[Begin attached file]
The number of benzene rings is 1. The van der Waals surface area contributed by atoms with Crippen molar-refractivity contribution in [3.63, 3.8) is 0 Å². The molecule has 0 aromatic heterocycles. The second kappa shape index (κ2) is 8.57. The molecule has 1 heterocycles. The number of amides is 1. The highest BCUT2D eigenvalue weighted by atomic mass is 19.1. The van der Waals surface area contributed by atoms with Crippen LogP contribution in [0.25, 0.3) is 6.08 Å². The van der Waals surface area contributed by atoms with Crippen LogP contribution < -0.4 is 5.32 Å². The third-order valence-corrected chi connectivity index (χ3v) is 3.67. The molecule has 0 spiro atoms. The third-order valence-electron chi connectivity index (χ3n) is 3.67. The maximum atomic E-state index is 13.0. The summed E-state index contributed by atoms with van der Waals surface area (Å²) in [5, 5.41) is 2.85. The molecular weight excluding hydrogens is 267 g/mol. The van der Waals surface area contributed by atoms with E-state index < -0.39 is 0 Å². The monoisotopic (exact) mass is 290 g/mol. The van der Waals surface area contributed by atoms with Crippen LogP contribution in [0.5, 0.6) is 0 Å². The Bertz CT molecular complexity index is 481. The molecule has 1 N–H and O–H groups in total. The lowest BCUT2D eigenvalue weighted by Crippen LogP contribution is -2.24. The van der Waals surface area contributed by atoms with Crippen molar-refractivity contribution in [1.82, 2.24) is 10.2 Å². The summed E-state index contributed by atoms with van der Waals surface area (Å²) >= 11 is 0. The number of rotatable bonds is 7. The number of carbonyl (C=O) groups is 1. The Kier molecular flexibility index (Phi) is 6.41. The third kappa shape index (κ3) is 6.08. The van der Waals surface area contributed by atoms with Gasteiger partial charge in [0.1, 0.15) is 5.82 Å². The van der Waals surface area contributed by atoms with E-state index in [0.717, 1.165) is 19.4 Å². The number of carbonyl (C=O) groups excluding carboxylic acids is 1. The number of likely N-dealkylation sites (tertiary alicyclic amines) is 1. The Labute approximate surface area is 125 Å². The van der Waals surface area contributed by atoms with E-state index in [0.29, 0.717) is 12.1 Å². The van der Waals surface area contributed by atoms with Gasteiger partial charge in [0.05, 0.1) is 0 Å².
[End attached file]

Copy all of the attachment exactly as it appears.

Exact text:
The number of benzene rings is 1. The van der Waals surface area contributed by atoms with Crippen molar-refractivity contribution in [3.63, 3.8) is 0 Å². The molecule has 0 aromatic heterocycles. The second kappa shape index (κ2) is 8.57. The molecule has 1 heterocycles. The number of amides is 1. The highest BCUT2D eigenvalue weighted by atomic mass is 19.1. The van der Waals surface area contributed by atoms with Crippen LogP contribution in [0.25, 0.3) is 6.08 Å². The van der Waals surface area contributed by atoms with Crippen LogP contribution < -0.4 is 5.32 Å². The third-order valence-corrected chi connectivity index (χ3v) is 3.67. The molecule has 0 spiro atoms. The third-order valence-electron chi connectivity index (χ3n) is 3.67. The maximum atomic E-state index is 13.0. The summed E-state index contributed by atoms with van der Waals surface area (Å²) in [5, 5.41) is 2.85. The molecular weight excluding hydrogens is 267 g/mol. The van der Waals surface area contributed by atoms with E-state index < -0.39 is 0 Å². The monoisotopic (exact) mass is 290 g/mol. The van der Waals surface area contributed by atoms with Crippen LogP contribution in [0.5, 0.6) is 0 Å². The Bertz CT molecular complexity index is 481. The molecule has 1 N–H and O–H groups in total. The lowest BCUT2D eigenvalue weighted by Crippen LogP contribution is -2.24. The van der Waals surface area contributed by atoms with Crippen molar-refractivity contribution in [1.82, 2.24) is 10.2 Å². The summed E-state index contributed by atoms with van der Waals surface area (Å²) >= 11 is 0. The number of rotatable bonds is 7. The number of carbonyl (C=O) groups is 1. The Kier molecular flexibility index (Phi) is 6.41. The third kappa shape index (κ3) is 6.08. The van der Waals surface area contributed by atoms with Gasteiger partial charge in [0.1, 0.15) is 5.82 Å². The van der Waals surface area contributed by atoms with E-state index in [0.717, 1.165) is 19.4 Å². The number of carbonyl (C=O) groups excluding carboxylic acids is 1. The number of likely N-dealkylation sites (tertiary alicyclic amines) is 1. The Labute approximate surface area is 125 Å². The van der Waals surface area contributed by atoms with E-state index in [0.29, 0.717) is 12.1 Å². The van der Waals surface area contributed by atoms with Gasteiger partial charge in [0.05, 0.1) is 0 Å².